Horse Manure and Bedding: What Can I Do With It?

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Manure and bedding both have a useful “after-life” which plays an important role in making horse ownership safer for the environment and more cost effective for you. Our healthy soil and clean water are fragile and precious resources; as livestock owners, we must take great care not to do more harm than good! There are many ways to reuse livestock manure and stall bedding, and turn a waste into a resource.

 First you must decide whether to haul waste off-site, or manage it on the farm. If you choose the first option, look into commercial compost facilities that accept livestock manure for a fee. Another option is to find a nearby plant nursery, organic farm, or landscaping company that may take it for free. If you manage manure on the farm, there are three good options (and several bad ones!).

Composted Bedding for Stalls


Composted bedding can be put back to work in your horse stalls as an effective and economical alternative to wood shavings or pellets. The Snohomish Conservation District received funding from the Western Sustainable Agriculture Research and Education (SARE) Program to test composted bedding for horses and worked with several commercial equine facilities in Snohomish County.

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We found that stables bedding with wood shavings can recover up to 80 percent of stall waste through composting and re-use, while most stables bedding with wood pellets recover up to 50 percent. In-vessel systems that mechanically mix the compost can recover 100% of stall waste for bedding re-use. This represents a significant reduction in the costs of disposal and new bedding!

Composted bedding is darker in color than shavings or pellets, and slightly moist. It is light and fluffy with a pleasant earthy smell and is very absorbent. Compared to wood shavings or pellets, compost significantly reduces dust and allergens in the stall, and is not acidic. Horses with skin and respiratory allergies respond well to the composted bedding, and have shown reduced symptoms. For more information about composted bedding, including a short video, please visit:

Manure Spreader

Manure Spreader

Used horse bedding (even when it contains manure) can also find a second life as cow, alpaca, goat, sheep or poultry bedding. For example, many dairies routinely pick up used bedding from large horse stables to use as cow bedding.  Disease transfer from horses to other livestock through bedding is extremely rare, and intestinal parasites are specific to individual species (eg: horse parasites will not infect sheep or cows). This works well for farms with multiple types of livestock, and is also a great option for large stables that use a generous amount of bedding and have room for short-term storage.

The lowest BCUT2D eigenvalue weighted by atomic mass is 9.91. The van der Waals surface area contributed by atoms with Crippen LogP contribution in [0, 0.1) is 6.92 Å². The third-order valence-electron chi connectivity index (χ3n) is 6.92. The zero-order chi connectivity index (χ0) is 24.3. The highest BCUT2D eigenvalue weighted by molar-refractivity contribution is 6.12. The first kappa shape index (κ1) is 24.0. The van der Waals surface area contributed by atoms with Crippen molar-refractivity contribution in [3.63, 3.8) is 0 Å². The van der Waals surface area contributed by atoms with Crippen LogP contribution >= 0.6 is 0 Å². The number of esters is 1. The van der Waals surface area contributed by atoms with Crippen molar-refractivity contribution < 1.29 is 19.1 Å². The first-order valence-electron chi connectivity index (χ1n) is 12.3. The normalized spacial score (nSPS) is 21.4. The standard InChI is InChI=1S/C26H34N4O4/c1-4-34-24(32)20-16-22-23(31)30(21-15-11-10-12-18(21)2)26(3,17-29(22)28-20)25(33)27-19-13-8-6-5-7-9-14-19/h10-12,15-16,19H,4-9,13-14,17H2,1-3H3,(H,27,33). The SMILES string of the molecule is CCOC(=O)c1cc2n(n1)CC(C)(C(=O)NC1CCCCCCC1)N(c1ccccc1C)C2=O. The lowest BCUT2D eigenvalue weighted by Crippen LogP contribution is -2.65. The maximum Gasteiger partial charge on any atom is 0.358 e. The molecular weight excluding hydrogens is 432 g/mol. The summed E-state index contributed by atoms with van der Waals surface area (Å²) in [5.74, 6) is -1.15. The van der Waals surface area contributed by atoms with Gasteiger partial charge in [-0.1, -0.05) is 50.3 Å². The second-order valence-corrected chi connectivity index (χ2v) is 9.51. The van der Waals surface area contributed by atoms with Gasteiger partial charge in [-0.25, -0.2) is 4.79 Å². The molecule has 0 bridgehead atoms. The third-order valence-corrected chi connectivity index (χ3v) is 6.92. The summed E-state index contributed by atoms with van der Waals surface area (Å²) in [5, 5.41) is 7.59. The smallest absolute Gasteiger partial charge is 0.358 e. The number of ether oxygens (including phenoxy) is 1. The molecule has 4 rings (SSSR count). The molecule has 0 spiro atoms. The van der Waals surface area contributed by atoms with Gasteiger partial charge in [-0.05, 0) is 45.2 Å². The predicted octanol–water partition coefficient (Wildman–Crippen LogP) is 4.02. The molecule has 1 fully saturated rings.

Invest in Your Soil and Pastures

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Use your composted manure to improve the health of your soil and pasture. Most nutrients (nitrogen, phosphorus, potassium, etc.) that animals consume end up in their manure. Livestock manure of all types has been used to build soil and fertilize crops for as long as people have been farming. While these nutrients are essential for plant growth, they can cause serious problems for all of us if they end up in our streams, lakes or well water.

Adding organic materials like compost and manure to your soil is the best way to improve long-term soil health, and invest in your land’s future. Organic matter improves soil structure and workability, and provides food for soil microbes. These hard working bacteria and fungi play a vital part in the soil lifecycle by making nutrients available to plants, breaking down toxins in the soil. To learn more about soil health please visit:

Turn Your Waste into Someone Else’s Gold

Composted horse manure is a high quality soil amendment in demand by gardeners and landscapers. Keep in mind that if you want to find a market for your manure it must be well composted and free of weed seeds, contain minimal bedding materials. Too much bedding mixed with your manure makes for a compost that is better used as a mulch than a soil builder, and in less appealing to gardeners. SCD maintains a Manure Share list to connect manure “producers” with manure “users”, please contact your Farm Planner for more information.


Proper manure management plays a key role in keeping your farm functioning at its best. This, along with rotating pastures, using gutters, installing fencing along waterways, and providing sacrifice areas, all contribute to healthy horses, clean water, happy neighbors, and a beautiful, thriving farm. When we can see manure as a wonderful resource instead of a waste, we will be well on our way to sustainable horsekeeping.

Questions? Contact a farm planner at your local Conservation District for questions. Snohomish Conservation District farm planners can be reached at 425-335-5634 or

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With funding from: Western Sustainable Agriculture Research and Education (SARE) Program

Sound Horsekeeping Idea #03
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